The beginning of P.T. Deutermann's The Cat Dancers is one of the most gripping openers in recent memory. Suspended from a thin nylon rope several hundred feet above the ground, a daredevil photographer swings toward the face of a cliff, intent on taking face-to-face pictures of a North Carolina mountain lion in its lair. For folks with a fear of heights or wild animals, this is the stuff of which nightmares are made. Meanwhile, a couple of bungling slackers are in the process of ripping off a convenience store when things start to go to hell in a handbasket: the South Asian store owner has a gun, which he starts firing enthusiastically (if not accurately), and in seconds the gas pumps are hit, exploding into a fireball of epic proportions. Several innocents are killed, but the two moronic crooks escape briefly. Later that evening, the cops take them down, but in the excitement, their Miranda rights are neglected, and a liberal judge cuts them loose without charges. In a matter of days, vigilante justice is applied: one of the two is electrocuted in a homemade electric chair, and the police receive an e-mailed video of the execution. The voiceover says, simply: That's one. Intricately, these disparate storylines are woven together, offering one of the most original and intense mysteries of the year.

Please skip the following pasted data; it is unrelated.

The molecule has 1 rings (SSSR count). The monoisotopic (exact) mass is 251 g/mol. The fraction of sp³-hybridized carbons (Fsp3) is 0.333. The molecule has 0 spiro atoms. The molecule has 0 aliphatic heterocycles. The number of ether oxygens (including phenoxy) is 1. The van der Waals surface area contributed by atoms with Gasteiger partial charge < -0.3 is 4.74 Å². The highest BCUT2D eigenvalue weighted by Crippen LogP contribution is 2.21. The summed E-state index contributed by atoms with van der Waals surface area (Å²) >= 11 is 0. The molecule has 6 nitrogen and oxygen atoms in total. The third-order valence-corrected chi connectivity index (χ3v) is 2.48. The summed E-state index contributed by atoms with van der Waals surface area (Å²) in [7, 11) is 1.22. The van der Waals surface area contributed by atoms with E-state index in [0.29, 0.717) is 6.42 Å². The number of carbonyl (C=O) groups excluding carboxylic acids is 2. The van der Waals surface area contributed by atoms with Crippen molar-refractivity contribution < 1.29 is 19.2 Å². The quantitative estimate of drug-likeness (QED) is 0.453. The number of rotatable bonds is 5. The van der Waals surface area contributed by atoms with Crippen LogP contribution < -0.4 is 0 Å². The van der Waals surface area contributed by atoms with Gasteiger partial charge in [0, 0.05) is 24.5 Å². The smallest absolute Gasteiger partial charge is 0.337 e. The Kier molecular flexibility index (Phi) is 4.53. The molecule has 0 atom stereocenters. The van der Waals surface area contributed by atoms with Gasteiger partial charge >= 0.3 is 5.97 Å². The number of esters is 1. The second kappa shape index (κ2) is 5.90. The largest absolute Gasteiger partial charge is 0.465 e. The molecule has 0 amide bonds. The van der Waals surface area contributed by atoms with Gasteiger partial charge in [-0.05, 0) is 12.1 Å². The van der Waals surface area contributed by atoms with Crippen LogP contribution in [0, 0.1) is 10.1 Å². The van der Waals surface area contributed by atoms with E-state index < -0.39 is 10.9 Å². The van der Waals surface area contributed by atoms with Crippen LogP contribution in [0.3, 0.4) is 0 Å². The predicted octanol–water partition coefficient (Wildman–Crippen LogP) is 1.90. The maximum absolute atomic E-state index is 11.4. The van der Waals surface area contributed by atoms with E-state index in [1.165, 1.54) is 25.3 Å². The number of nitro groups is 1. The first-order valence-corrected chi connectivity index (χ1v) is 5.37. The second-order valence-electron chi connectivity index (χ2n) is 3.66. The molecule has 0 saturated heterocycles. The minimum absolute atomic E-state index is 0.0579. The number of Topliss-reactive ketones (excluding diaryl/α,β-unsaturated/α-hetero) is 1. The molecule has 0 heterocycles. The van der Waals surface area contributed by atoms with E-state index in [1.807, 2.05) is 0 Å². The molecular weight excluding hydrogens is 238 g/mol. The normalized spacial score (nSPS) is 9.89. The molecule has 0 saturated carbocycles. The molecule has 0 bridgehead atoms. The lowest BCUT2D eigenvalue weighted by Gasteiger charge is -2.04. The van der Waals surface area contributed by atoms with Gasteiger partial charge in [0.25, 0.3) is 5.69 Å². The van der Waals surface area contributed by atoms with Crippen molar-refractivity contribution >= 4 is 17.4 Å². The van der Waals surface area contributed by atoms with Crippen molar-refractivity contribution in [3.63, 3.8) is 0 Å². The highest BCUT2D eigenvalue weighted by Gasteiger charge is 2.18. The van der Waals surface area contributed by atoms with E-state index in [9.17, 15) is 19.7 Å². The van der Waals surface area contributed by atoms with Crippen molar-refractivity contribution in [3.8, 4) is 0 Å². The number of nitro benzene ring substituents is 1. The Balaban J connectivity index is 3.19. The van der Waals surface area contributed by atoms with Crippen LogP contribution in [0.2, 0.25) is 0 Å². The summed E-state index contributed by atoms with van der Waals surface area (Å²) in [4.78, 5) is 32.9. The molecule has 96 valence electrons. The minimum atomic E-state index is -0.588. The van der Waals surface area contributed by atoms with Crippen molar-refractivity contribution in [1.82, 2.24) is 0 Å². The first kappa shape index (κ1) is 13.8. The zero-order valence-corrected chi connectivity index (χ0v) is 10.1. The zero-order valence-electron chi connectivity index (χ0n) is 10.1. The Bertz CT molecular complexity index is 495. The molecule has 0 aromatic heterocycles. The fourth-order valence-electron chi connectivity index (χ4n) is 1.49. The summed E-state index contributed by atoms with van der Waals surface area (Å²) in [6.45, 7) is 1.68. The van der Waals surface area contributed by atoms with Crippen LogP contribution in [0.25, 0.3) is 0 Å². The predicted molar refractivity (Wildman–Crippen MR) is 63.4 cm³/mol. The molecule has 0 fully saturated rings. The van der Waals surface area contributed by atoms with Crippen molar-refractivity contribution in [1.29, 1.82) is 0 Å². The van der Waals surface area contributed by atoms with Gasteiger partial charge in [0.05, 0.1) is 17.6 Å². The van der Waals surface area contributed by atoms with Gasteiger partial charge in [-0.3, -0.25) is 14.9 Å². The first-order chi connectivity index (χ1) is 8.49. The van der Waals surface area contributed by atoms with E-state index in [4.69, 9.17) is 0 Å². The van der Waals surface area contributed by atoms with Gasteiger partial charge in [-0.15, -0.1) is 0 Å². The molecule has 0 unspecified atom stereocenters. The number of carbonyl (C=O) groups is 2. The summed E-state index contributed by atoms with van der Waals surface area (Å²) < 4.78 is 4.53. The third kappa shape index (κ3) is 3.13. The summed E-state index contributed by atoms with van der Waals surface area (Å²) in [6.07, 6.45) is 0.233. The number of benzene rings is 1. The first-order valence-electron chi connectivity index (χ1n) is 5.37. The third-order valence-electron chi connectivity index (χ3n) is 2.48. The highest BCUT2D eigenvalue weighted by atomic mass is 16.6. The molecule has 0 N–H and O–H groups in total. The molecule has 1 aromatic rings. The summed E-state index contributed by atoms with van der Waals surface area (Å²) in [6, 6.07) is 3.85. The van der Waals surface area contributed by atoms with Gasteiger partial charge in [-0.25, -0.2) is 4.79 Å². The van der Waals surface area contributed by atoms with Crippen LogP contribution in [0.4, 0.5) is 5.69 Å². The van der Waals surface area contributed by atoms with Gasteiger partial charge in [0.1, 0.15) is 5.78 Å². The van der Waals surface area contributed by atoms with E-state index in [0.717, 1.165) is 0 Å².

A lifelong mystery reader who was weaned on the Hardy Boys, globetrotter Bruce Tierney writes (mostly) from Prince Edward Island.

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